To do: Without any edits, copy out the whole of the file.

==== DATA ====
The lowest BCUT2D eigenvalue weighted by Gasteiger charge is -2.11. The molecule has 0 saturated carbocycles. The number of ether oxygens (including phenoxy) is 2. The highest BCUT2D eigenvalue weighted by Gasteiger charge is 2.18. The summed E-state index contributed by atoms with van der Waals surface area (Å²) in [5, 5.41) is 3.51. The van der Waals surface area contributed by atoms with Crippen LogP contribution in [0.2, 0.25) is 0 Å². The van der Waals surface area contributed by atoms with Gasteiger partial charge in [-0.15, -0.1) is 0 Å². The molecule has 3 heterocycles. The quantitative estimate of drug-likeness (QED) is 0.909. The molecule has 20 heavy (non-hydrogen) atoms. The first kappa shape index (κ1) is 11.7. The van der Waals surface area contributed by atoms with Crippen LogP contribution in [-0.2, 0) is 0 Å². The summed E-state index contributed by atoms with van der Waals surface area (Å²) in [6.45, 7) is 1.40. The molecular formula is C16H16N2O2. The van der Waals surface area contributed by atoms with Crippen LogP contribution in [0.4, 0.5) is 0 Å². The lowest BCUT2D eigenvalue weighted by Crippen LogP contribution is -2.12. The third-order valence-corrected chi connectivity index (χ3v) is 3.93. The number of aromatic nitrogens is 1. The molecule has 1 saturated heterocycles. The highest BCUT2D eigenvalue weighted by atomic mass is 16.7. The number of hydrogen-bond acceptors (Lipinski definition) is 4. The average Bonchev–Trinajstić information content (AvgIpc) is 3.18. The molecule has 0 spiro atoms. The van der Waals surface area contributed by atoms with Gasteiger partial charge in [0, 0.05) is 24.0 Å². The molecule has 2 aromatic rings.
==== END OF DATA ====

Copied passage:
The lowest BCUT2D eigenvalue weighted by Gasteiger charge is -2.11. The molecule has 0 saturated carbocycles. The number of ether oxygens (including phenoxy) is 2. The highest BCUT2D eigenvalue weighted by Gasteiger charge is 2.18. The summed E-state index contributed by atoms with van der Waals surface area (Å²) in [5, 5.41) is 3.51. The van der Waals surface area contributed by atoms with Crippen LogP contribution in [0.2, 0.25) is 0 Å². The van der Waals surface area contributed by atoms with Gasteiger partial charge in [-0.15, -0.1) is 0 Å². The molecule has 3 heterocycles. The quantitative estimate of drug-likeness (QED) is 0.909. The molecule has 20 heavy (non-hydrogen) atoms. The first kappa shape index (κ1) is 11.7. The van der Waals surface area contributed by atoms with Crippen LogP contribution in [-0.2, 0) is 0 Å². The summed E-state index contributed by atoms with van der Waals surface area (Å²) in [6.45, 7) is 1.40. The molecular formula is C16H16N2O2. The van der Waals surface area contributed by atoms with Crippen LogP contribution in [0.4, 0.5) is 0 Å². The lowest BCUT2D eigenvalue weighted by Crippen LogP contribution is -2.12. The third-order valence-corrected chi connectivity index (χ3v) is 3.93. The number of aromatic nitrogens is 1. The molecule has 1 saturated heterocycles. The highest BCUT2D eigenvalue weighted by atomic mass is 16.7. The number of hydrogen-bond acceptors (Lipinski definition) is 4. The average Bonchev–Trinajstić information content (AvgIpc) is 3.18. The molecule has 0 spiro atoms. The van der Waals surface area contributed by atoms with Gasteiger partial charge in [0, 0.05) is 24.0 Å². The molecule has 2 aromatic rings.